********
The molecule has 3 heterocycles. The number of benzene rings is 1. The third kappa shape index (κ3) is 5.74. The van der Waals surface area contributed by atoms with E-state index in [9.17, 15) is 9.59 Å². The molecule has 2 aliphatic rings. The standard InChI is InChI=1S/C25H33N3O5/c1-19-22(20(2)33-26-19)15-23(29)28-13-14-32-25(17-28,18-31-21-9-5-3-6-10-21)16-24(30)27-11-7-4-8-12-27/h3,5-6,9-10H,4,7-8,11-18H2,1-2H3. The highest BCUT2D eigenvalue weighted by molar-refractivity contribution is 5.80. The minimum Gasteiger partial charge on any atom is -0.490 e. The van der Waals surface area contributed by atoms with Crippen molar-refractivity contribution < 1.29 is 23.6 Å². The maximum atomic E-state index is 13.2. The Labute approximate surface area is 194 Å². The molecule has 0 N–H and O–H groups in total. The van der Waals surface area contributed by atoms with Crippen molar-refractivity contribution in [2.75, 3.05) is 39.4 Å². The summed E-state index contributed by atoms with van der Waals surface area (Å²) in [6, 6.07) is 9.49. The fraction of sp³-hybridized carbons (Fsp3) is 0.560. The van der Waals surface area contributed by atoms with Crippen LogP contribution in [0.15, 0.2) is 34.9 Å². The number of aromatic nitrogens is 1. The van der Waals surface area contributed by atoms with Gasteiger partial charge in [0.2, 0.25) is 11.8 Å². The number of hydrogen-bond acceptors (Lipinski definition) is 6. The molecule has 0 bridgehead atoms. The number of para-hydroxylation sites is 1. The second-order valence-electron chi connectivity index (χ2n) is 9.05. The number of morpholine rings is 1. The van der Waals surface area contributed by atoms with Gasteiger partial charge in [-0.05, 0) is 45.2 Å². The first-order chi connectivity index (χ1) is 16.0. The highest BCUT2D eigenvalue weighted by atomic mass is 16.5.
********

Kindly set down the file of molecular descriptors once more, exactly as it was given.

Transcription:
The molecule has 3 heterocycles. The number of benzene rings is 1. The third kappa shape index (κ3) is 5.74. The van der Waals surface area contributed by atoms with E-state index in [9.17, 15) is 9.59 Å². The molecule has 2 aliphatic rings. The standard InChI is InChI=1S/C25H33N3O5/c1-19-22(20(2)33-26-19)15-23(29)28-13-14-32-25(17-28,18-31-21-9-5-3-6-10-21)16-24(30)27-11-7-4-8-12-27/h3,5-6,9-10H,4,7-8,11-18H2,1-2H3. The highest BCUT2D eigenvalue weighted by molar-refractivity contribution is 5.80. The minimum Gasteiger partial charge on any atom is -0.490 e. The van der Waals surface area contributed by atoms with Crippen molar-refractivity contribution < 1.29 is 23.6 Å². The maximum atomic E-state index is 13.2. The Labute approximate surface area is 194 Å². The molecule has 0 N–H and O–H groups in total. The van der Waals surface area contributed by atoms with Crippen molar-refractivity contribution in [2.75, 3.05) is 39.4 Å². The summed E-state index contributed by atoms with van der Waals surface area (Å²) in [6, 6.07) is 9.49. The fraction of sp³-hybridized carbons (Fsp3) is 0.560. The van der Waals surface area contributed by atoms with Crippen LogP contribution in [0.15, 0.2) is 34.9 Å². The number of aromatic nitrogens is 1. The van der Waals surface area contributed by atoms with Gasteiger partial charge in [0.2, 0.25) is 11.8 Å². The number of hydrogen-bond acceptors (Lipinski definition) is 6. The molecule has 0 bridgehead atoms. The number of para-hydroxylation sites is 1. The second-order valence-electron chi connectivity index (χ2n) is 9.05. The number of morpholine rings is 1. The van der Waals surface area contributed by atoms with Gasteiger partial charge in [-0.05, 0) is 45.2 Å². The first-order chi connectivity index (χ1) is 16.0. The highest BCUT2D eigenvalue weighted by atomic mass is 16.5.